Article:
David Stevens

Posts Tagged ‘Jonathan L Howard’

Notes to writers what I do not Know

In Uncategorized on August 12, 2017 at 5:32 pm

Dear Mr Kim Newman,

I am very glad at all the Anno Dracula books, even though years ago I had to work hard to track down the original so now I have two, and I keep telling myself no, you don’t have to have the paperback of Johnny Alucard to go with the others just because the hardback doesn’t fit in. But how come I keep thinking of you each morning at breakfast?

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Dear Mr Jonathan l Howard,

Is Carter and Lovecraft ever going to be released in paperback, please, so I will buy it?


Dear Ms Emma Cline,

Re: The Girls,

No there is no review here because – well, you don’t need it, but plus, I stopped reading. Not because it is bad, but because it hurt. You reach a certain age and you are trying out your coffin for size, and you think you have left things far behind. Not that I was ever a teenage girl, or an American, or a member of a Manson type cult, but my goodness, your descriptions of adolescence – the longing, the not understanding, trying to fit in, the ugliness, the smells, the skin, the rawness, the whole chemical bath your brain is swimming in – the description hurt bad. Flashbacks. Thoughts best left buried. Triggers. I’ll be coming back to it, but just for now Ms Cline I am sorry but I have to give The Girls a rest.


Dear Mr HG Wells,

How are you? Here’s an admission. Until recently, I had never read you. Don’t get me wrong, I thought you were very good as Malcolm McDowell in Time after Time, and I read John Christopher’s Tripods books when I was a boy (which I thought of as the sequel to War of the Worlds once the Martians raided a pharmacy and popped some penicillin), but I had never read The War of the Worlds. Just read it, and loved it. You created a great retro feel (much better than Cowboys & Aliens. I mean, James Bond, really, what were you thinking? Not even one chest burster!). OK, I knew the ending, but so what, how many endings are surprises these days? I loved the country scenes, the connectedness to nature, and then the move to urban horror as the enemy advanced on London. The essay attached to the Penguin edition harped on about light and sunsets, but it was the clinical imagery that I was most intrigued with. All these sf classics still unread, when I should be being measured for my shroud. Perhaps not yet.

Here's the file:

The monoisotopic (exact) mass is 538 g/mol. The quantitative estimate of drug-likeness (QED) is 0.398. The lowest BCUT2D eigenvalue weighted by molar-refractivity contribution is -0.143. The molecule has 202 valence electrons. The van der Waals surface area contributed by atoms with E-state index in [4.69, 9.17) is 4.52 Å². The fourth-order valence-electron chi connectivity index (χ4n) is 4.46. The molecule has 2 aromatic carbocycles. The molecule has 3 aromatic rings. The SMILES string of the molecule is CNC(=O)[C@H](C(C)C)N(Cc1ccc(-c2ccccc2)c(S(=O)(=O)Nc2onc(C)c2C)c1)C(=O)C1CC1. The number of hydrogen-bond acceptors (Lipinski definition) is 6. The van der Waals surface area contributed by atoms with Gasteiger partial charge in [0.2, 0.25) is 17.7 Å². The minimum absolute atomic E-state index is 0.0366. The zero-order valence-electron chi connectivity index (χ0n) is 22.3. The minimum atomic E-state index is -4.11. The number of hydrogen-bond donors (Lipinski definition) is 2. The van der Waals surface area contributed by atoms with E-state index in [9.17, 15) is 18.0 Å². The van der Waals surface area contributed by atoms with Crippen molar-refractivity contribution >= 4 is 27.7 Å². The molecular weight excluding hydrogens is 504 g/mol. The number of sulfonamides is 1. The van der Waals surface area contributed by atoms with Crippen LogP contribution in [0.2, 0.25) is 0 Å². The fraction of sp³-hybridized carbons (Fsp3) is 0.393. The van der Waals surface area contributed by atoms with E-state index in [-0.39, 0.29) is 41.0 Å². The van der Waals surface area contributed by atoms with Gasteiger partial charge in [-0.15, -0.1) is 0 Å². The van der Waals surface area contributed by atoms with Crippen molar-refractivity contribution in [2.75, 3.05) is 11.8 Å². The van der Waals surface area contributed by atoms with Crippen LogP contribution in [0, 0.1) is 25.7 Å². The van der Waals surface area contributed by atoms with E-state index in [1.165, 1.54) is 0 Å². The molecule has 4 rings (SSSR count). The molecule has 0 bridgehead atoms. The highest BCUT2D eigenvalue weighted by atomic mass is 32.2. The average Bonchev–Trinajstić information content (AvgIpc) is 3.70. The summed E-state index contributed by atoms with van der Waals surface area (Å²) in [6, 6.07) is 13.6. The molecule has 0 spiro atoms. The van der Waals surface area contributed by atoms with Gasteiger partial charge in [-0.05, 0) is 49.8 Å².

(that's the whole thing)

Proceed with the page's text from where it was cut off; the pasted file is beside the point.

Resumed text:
Dear Mr Don Winslow,

Thanks, just got around to reading The Cartel, so glad I did. I think the first book of yours I read was The Winter of Frankie Machine, then The Power of the Dog, leading me to your back catalogue. Such different styles and different approaches, a great range from humour to horror and back again. I found The Cartel very powerful and horrifying, the savagery (yes, read Savages as well) unleashed by the uncontrollable desire of North Americans for recreational drugs. You worked me up, Mr Winslow, especially with the inevitable end of one character – his screams and cries and attempts at oblivion did not take away from his courage one bit.


Yours most sincerely,

Your obedient servant,

David Stevens







Most hits …

In Uncategorized on July 19, 2014 at 6:30 am

Thanks to Jonathan L Howards tweeting for the most hits ever here:

Next covers the books get, I want on the backs: “Warning: Contains High Levels of Smart Arsery”

Happy to be of service, especially when one considers the ways people are usually of service to his character, Herr Cabal. If you haven’t read him yet, start with Johannes Cabal the Necromancer. And if you haven’t listened to Devo, what is wrong with you?

Toil is stupid

A spud’s work is never done.